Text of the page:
Sunday, September 28, 2014

How European nationalism is different from Asian nationalism

Although the Scottish decision to forgo independence in view of economic security may have dampened the secessionist spirit in Europe, it has hardly been able to put the question of secession off the table.

The reason for this is that these independence-seeking pockets in Europe have a long history secessionism behind them. In the course of which their efforts to be independent have been thwarted many times by forces of history but never been put to rest for good.

Between 1640 and 1659, Catalonia, a part of Spain, stood up to the presence of the Castillian army in its territory, and became a republic under French protection. But unfortunately, a hundred years later, following the War of the Spanish Succession, Catalan institutions were institutions were abolished and replaced by Castillian ones.

Catalan past has the two ingredients – achievement and oppression - required to create a nationalistic feeling and sustain it. And the fact that Catalonia is rich (in fact, one of the richest in Spain) gives it the economic viability it requires for statehood.

Similarly, Belgium’s Flemish region, Flanders, which may be the next one to have independence referendum, represent 80 percent of Belgium’s economy and 60 percent of its population. The other 40 percent of Belgium’s population is Wallonians which Flanders has had to coexist with since the formation of Belgium in 1830 despite complete absence of cultural similarity.

Vlaams Belang, the only political party in Flanders which espouses the independence cause, says Belgium has been an artificial state from the very beginning which was formed by forcing into it two people (the Flemish and Walloons) who have nothing in common including political outlook; Flanders is center of right while Wallonia is socialist.

Another European place seeking self-realization is Veneto, one of the wealthiest and most industrialized regions of Italy. Veneto was an independent state which ruled over a series of city-states until, following Napoleonic wars and the Congress of Vienna, Veneto was annexed by the Austrian Empire and later given over to Italy in 1866. Here emerges another profile similar to Flanders and Catalonia.

But is not nationalism, in any place in the world, always an outcome of the past as a source of pride and indignation coupled with economic viability? Yes, but what’s unique with European nationalism is the presence of EU.

55 percent of voters in a poll conducted to find out support for independence among residents of Veneto said they would want Veneto to remain a part of the EU and over 51 percent said they want to remain in the eurozone. A larger percentage said they would want Veneto to remain a part of NATO.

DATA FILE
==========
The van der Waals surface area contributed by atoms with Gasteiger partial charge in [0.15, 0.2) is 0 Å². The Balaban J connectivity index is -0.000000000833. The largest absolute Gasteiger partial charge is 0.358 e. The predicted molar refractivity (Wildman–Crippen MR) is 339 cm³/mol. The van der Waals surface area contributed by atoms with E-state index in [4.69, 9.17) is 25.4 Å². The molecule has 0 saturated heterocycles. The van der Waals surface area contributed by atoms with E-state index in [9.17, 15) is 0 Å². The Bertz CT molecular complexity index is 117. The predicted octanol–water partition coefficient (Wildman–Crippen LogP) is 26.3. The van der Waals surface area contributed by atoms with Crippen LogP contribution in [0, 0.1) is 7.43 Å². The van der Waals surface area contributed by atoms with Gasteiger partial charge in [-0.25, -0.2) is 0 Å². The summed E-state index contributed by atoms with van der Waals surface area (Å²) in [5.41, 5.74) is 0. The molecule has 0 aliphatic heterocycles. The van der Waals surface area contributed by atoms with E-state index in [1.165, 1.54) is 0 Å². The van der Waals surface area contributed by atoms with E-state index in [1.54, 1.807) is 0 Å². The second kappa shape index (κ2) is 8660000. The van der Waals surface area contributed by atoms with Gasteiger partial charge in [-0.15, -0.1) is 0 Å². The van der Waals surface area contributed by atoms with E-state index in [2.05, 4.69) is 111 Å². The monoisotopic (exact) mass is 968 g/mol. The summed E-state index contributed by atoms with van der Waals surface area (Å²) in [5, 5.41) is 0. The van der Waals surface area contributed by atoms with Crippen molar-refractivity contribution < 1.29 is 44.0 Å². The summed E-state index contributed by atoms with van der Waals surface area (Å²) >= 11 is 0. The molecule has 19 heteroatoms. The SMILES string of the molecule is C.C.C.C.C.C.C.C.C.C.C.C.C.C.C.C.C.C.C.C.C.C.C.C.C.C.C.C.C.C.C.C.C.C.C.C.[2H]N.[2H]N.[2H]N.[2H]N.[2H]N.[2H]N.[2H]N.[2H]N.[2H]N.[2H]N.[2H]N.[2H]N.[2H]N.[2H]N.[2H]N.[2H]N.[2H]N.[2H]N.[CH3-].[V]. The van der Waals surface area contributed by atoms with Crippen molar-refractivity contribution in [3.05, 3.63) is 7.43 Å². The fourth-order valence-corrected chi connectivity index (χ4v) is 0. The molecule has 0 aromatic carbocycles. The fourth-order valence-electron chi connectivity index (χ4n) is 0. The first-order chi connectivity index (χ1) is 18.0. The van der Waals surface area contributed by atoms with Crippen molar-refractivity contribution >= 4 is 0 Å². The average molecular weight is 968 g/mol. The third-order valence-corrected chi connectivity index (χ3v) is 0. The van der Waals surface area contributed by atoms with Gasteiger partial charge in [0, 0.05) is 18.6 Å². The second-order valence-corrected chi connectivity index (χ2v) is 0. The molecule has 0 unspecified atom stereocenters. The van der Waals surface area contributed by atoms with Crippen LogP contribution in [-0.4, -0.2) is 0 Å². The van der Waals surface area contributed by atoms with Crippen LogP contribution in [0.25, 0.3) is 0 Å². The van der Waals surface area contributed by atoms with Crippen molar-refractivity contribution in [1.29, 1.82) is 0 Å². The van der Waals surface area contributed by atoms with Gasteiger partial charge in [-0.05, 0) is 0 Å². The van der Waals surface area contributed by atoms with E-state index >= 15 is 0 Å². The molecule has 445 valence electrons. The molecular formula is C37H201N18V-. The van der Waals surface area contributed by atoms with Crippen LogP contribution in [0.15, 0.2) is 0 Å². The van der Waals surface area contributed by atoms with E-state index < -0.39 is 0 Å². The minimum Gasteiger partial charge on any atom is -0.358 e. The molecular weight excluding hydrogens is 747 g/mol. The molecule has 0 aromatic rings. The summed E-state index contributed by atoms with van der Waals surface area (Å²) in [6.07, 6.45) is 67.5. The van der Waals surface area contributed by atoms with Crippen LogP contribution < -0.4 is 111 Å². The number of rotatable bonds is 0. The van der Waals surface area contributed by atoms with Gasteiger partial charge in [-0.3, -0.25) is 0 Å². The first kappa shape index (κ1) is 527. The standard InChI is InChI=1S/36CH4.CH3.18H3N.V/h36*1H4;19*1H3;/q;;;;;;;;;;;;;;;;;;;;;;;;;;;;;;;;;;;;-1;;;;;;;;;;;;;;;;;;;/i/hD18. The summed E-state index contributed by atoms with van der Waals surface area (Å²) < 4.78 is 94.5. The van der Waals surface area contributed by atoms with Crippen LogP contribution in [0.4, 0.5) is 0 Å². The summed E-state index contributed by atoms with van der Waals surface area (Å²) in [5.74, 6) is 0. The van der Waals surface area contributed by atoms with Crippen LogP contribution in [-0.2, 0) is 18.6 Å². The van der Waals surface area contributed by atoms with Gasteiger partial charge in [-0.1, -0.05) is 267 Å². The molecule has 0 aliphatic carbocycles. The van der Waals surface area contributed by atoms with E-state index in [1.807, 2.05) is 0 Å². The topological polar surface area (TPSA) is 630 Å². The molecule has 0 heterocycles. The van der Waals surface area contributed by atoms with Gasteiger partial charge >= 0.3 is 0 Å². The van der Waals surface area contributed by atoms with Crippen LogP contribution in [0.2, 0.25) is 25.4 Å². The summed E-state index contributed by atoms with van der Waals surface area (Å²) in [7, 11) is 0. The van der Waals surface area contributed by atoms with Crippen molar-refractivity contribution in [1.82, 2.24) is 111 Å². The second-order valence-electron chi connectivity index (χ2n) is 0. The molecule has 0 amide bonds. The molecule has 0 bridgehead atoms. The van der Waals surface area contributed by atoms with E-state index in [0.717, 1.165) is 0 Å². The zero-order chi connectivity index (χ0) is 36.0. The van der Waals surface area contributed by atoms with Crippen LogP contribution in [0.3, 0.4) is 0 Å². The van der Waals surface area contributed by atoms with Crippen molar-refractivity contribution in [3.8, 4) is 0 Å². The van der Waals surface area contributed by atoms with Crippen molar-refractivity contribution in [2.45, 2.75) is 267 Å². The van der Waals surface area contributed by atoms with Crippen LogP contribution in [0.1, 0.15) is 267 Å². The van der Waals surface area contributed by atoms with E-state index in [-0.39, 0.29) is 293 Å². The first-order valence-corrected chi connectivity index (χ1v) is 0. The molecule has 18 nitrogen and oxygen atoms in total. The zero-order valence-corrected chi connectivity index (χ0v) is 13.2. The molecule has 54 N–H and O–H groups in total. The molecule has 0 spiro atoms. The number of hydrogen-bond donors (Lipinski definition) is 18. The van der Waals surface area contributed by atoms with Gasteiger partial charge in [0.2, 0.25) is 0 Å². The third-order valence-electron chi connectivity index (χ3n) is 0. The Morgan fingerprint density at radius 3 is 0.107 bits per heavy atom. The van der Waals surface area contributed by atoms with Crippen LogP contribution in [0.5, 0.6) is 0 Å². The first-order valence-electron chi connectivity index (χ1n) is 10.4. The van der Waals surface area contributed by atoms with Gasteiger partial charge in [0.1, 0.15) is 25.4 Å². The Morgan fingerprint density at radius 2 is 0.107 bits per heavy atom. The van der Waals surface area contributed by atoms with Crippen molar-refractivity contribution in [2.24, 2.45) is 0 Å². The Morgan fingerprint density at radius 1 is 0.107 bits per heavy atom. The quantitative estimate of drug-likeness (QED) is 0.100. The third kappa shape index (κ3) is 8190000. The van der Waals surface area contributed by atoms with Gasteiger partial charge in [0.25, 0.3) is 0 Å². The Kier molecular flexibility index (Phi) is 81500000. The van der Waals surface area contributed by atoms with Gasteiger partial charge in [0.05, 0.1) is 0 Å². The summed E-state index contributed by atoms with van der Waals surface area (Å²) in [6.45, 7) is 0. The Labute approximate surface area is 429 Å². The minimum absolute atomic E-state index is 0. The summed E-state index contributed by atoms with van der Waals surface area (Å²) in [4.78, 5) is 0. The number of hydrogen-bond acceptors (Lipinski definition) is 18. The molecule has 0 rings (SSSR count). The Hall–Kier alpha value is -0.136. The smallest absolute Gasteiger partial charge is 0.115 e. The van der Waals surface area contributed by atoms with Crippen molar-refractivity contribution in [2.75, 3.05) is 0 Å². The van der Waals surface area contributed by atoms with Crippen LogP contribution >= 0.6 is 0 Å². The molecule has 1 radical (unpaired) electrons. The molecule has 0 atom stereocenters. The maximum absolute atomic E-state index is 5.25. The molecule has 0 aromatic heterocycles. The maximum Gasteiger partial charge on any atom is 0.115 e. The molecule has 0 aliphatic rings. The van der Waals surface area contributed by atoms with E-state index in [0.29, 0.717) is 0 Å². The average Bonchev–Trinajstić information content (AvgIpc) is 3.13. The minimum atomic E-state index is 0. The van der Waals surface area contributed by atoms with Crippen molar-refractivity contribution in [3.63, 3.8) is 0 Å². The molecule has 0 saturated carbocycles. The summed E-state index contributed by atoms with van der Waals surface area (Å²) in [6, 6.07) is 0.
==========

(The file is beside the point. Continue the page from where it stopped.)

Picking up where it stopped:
In Catalonia, according to polls, although there is strong support for independence among its people, there is very little support for an independent Catalonia outside of EU indicating diffidence about not having EU’s encompassing presence behind them as an independent country.

Some have argued that it’s the presence of the fatherly EU and the assurance that the father will come to the fiscal rescue of the hard-up child and ensure its survival on the dole out of another child which is doing well which gave the Scot independence seekers the mental cushioning they needed to clamour for freedom. 

It may not be so much the case with Catalonia and Flanders given their economic strength, but the presence of EU gives them the unique advantage of having a neutral body to moderate matters which is specific to Europe, unlike UN whose character lacks regional specificity. However, the support for NATO membership among the separation seekers is understandable given the new geopolitical challenges like Islamic terrorism and expansionist drives.

 The presence of EU as political, economic protection umbrella available to European countries seeking self-realization is absent for their Asian counter parts. What is also absent with their Asian counterparts is a strong economy which could make their statehood viable, except in some cases like Hong Kong. 

Absence of an EU-like body, NATO and lack of economic strength are reasons why Tibet, Kashmir, Baluchistan etc, if given separate statehood, will become vassals of Asian expansionist powers and be vulnerable to Islamic terrorism always looking out for new frontiers, while Catalonia, Flanders and so on will remain afloat as independent nations without hugely changing the configurations of European geopolitics. 

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